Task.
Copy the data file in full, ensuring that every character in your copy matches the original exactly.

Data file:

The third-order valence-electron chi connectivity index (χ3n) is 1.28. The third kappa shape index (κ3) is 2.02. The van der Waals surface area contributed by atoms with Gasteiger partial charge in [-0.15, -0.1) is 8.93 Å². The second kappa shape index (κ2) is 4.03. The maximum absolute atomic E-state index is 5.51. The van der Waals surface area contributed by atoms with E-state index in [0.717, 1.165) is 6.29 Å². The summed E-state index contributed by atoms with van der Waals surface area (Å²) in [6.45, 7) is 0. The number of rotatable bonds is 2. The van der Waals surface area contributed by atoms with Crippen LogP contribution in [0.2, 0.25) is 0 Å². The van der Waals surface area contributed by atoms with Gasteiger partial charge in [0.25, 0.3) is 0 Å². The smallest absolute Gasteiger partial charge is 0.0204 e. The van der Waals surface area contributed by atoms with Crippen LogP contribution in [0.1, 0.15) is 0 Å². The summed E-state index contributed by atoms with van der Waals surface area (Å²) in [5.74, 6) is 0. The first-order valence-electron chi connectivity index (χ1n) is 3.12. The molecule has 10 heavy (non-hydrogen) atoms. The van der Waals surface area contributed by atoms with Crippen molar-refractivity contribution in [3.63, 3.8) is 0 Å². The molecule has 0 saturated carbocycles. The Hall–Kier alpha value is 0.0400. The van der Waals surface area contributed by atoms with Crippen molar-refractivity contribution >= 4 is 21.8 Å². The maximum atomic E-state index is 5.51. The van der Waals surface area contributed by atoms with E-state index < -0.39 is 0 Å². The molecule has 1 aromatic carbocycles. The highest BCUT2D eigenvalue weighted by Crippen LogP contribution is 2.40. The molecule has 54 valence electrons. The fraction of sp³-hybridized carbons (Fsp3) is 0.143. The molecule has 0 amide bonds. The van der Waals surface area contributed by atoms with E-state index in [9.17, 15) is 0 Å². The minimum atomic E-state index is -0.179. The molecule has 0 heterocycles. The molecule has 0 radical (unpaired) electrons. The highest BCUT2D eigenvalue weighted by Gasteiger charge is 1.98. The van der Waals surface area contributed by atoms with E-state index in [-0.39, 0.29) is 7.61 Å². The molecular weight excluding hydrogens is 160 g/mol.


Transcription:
The third-order valence-electron chi connectivity index (χ3n) is 1.28. The third kappa shape index (κ3) is 2.02. The van der Waals surface area contributed by atoms with Gasteiger partial charge in [-0.15, -0.1) is 8.93 Å². The second kappa shape index (κ2) is 4.03. The maximum absolute atomic E-state index is 5.51. The van der Waals surface area contributed by atoms with E-state index in [0.717, 1.165) is 6.29 Å². The summed E-state index contributed by atoms with van der Waals surface area (Å²) in [6.45, 7) is 0. The number of rotatable bonds is 2. The van der Waals surface area contributed by atoms with Crippen LogP contribution in [0.2, 0.25) is 0 Å². The van der Waals surface area contributed by atoms with Gasteiger partial charge in [0.25, 0.3) is 0 Å². The smallest absolute Gasteiger partial charge is 0.0204 e. The van der Waals surface area contributed by atoms with Crippen LogP contribution in [0.1, 0.15) is 0 Å². The summed E-state index contributed by atoms with van der Waals surface area (Å²) in [5.74, 6) is 0. The first-order valence-electron chi connectivity index (χ1n) is 3.12. The molecule has 10 heavy (non-hydrogen) atoms. The van der Waals surface area contributed by atoms with Crippen molar-refractivity contribution in [3.63, 3.8) is 0 Å². The molecule has 0 saturated carbocycles. The Hall–Kier alpha value is 0.0400. The van der Waals surface area contributed by atoms with Crippen molar-refractivity contribution >= 4 is 21.8 Å². The maximum atomic E-state index is 5.51. The van der Waals surface area contributed by atoms with E-state index < -0.39 is 0 Å². The molecule has 1 aromatic carbocycles. The highest BCUT2D eigenvalue weighted by Crippen LogP contribution is 2.40. The molecule has 54 valence electrons. The fraction of sp³-hybridized carbons (Fsp3) is 0.143. The molecule has 0 amide bonds. The van der Waals surface area contributed by atoms with E-state index in [9.17, 15) is 0 Å². The minimum atomic E-state index is -0.179. The molecule has 0 heterocycles. The molecule has 0 radical (unpaired) electrons. The highest BCUT2D eigenvalue weighted by Gasteiger charge is 1.98. The van der Waals surface area contributed by atoms with E-state index in [-0.39, 0.29) is 7.61 Å². The molecular weight excluding hydrogens is 160 g/mol.